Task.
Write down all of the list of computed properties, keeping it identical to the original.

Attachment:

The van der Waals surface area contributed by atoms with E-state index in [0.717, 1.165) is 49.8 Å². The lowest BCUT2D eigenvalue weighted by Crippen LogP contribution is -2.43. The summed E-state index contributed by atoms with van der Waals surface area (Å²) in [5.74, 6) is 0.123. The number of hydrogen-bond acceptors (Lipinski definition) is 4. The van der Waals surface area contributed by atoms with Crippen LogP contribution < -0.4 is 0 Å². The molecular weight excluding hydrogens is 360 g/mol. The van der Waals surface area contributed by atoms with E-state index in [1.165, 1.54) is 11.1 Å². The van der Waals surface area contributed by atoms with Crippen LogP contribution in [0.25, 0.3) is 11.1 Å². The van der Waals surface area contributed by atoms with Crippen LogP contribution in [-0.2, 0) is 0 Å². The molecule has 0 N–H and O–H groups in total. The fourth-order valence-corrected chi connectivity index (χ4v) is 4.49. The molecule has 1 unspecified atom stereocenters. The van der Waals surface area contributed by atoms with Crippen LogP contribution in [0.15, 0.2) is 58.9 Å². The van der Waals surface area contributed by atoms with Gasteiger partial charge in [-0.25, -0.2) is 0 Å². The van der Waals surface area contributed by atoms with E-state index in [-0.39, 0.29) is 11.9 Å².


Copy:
The van der Waals surface area contributed by atoms with E-state index in [0.717, 1.165) is 49.8 Å². The lowest BCUT2D eigenvalue weighted by Crippen LogP contribution is -2.43. The summed E-state index contributed by atoms with van der Waals surface area (Å²) in [5.74, 6) is 0.123. The number of hydrogen-bond acceptors (Lipinski definition) is 4. The van der Waals surface area contributed by atoms with Crippen LogP contribution < -0.4 is 0 Å². The molecular weight excluding hydrogens is 360 g/mol. The van der Waals surface area contributed by atoms with E-state index in [1.165, 1.54) is 11.1 Å². The van der Waals surface area contributed by atoms with Crippen LogP contribution in [0.25, 0.3) is 11.1 Å². The van der Waals surface area contributed by atoms with Crippen LogP contribution in [-0.2, 0) is 0 Å². The molecule has 0 N–H and O–H groups in total. The fourth-order valence-corrected chi connectivity index (χ4v) is 4.49. The molecule has 1 unspecified atom stereocenters. The van der Waals surface area contributed by atoms with Crippen LogP contribution in [0.15, 0.2) is 58.9 Å². The van der Waals surface area contributed by atoms with Gasteiger partial charge in [-0.25, -0.2) is 0 Å². The van der Waals surface area contributed by atoms with E-state index in [-0.39, 0.29) is 11.9 Å².